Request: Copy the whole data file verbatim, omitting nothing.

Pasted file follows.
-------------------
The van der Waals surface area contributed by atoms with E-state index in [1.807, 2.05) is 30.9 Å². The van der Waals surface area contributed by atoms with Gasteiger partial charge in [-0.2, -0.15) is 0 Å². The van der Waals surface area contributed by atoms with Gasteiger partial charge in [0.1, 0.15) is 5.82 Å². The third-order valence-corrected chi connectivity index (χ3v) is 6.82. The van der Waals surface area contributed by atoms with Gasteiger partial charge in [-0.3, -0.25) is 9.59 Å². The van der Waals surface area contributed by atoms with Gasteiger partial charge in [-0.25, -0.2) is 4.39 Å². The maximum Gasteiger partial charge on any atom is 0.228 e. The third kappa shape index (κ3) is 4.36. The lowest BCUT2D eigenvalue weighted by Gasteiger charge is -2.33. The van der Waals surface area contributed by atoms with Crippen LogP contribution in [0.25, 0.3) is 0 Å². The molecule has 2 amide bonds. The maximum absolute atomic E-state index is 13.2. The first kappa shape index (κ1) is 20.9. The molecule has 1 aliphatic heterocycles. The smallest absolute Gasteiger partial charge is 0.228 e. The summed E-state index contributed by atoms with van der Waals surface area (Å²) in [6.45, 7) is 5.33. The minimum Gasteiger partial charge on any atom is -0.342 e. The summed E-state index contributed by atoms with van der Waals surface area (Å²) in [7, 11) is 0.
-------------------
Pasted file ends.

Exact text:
The van der Waals surface area contributed by atoms with E-state index in [1.807, 2.05) is 30.9 Å². The van der Waals surface area contributed by atoms with Gasteiger partial charge in [-0.2, -0.15) is 0 Å². The van der Waals surface area contributed by atoms with Gasteiger partial charge in [0.1, 0.15) is 5.82 Å². The third-order valence-corrected chi connectivity index (χ3v) is 6.82. The van der Waals surface area contributed by atoms with Gasteiger partial charge in [-0.3, -0.25) is 9.59 Å². The van der Waals surface area contributed by atoms with Gasteiger partial charge in [-0.25, -0.2) is 4.39 Å². The maximum Gasteiger partial charge on any atom is 0.228 e. The third kappa shape index (κ3) is 4.36. The lowest BCUT2D eigenvalue weighted by Gasteiger charge is -2.33. The van der Waals surface area contributed by atoms with Crippen LogP contribution in [0.25, 0.3) is 0 Å². The molecule has 2 amide bonds. The maximum absolute atomic E-state index is 13.2. The first kappa shape index (κ1) is 20.9. The molecule has 1 aliphatic heterocycles. The smallest absolute Gasteiger partial charge is 0.228 e. The summed E-state index contributed by atoms with van der Waals surface area (Å²) in [6.45, 7) is 5.33. The minimum Gasteiger partial charge on any atom is -0.342 e. The summed E-state index contributed by atoms with van der Waals surface area (Å²) in [7, 11) is 0.